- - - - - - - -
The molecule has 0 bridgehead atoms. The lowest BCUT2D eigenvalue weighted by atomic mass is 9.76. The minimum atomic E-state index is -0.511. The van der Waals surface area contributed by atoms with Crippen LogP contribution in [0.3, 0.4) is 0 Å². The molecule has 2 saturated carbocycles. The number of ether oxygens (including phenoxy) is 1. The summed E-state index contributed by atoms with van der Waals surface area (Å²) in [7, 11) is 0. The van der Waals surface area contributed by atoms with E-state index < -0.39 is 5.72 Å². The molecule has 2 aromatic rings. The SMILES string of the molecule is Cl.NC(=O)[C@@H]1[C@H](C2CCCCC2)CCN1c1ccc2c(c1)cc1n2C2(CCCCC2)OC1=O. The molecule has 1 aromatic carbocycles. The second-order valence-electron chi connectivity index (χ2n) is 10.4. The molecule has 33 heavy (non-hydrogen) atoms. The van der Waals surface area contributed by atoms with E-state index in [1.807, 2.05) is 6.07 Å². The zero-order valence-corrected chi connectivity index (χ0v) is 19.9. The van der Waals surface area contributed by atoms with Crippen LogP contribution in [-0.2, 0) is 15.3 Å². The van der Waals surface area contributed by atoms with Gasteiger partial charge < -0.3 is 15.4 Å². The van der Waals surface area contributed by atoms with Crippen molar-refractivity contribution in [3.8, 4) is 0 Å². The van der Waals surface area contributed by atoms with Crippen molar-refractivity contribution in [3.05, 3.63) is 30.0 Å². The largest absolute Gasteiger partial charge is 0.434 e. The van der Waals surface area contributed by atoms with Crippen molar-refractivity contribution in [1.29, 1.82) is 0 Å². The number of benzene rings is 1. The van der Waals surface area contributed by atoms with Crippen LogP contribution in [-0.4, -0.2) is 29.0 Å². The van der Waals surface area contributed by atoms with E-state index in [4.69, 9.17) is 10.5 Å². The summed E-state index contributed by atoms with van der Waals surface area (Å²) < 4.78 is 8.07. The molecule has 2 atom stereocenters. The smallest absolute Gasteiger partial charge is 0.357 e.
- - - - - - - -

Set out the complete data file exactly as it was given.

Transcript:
The molecule has 0 bridgehead atoms. The lowest BCUT2D eigenvalue weighted by atomic mass is 9.76. The minimum atomic E-state index is -0.511. The van der Waals surface area contributed by atoms with Crippen LogP contribution in [0.3, 0.4) is 0 Å². The molecule has 2 saturated carbocycles. The number of ether oxygens (including phenoxy) is 1. The summed E-state index contributed by atoms with van der Waals surface area (Å²) in [7, 11) is 0. The van der Waals surface area contributed by atoms with E-state index < -0.39 is 5.72 Å². The molecule has 2 aromatic rings. The SMILES string of the molecule is Cl.NC(=O)[C@@H]1[C@H](C2CCCCC2)CCN1c1ccc2c(c1)cc1n2C2(CCCCC2)OC1=O. The molecule has 1 aromatic carbocycles. The second-order valence-electron chi connectivity index (χ2n) is 10.4. The molecule has 33 heavy (non-hydrogen) atoms. The van der Waals surface area contributed by atoms with E-state index in [1.807, 2.05) is 6.07 Å². The zero-order valence-corrected chi connectivity index (χ0v) is 19.9. The van der Waals surface area contributed by atoms with Crippen LogP contribution in [-0.2, 0) is 15.3 Å². The van der Waals surface area contributed by atoms with Gasteiger partial charge < -0.3 is 15.4 Å². The van der Waals surface area contributed by atoms with Crippen molar-refractivity contribution in [3.8, 4) is 0 Å². The van der Waals surface area contributed by atoms with Crippen molar-refractivity contribution in [3.05, 3.63) is 30.0 Å². The largest absolute Gasteiger partial charge is 0.434 e. The van der Waals surface area contributed by atoms with Crippen molar-refractivity contribution in [1.29, 1.82) is 0 Å². The number of benzene rings is 1. The van der Waals surface area contributed by atoms with Crippen LogP contribution in [-0.4, -0.2) is 29.0 Å². The van der Waals surface area contributed by atoms with E-state index in [4.69, 9.17) is 10.5 Å². The summed E-state index contributed by atoms with van der Waals surface area (Å²) < 4.78 is 8.07. The molecule has 2 atom stereocenters. The smallest absolute Gasteiger partial charge is 0.357 e.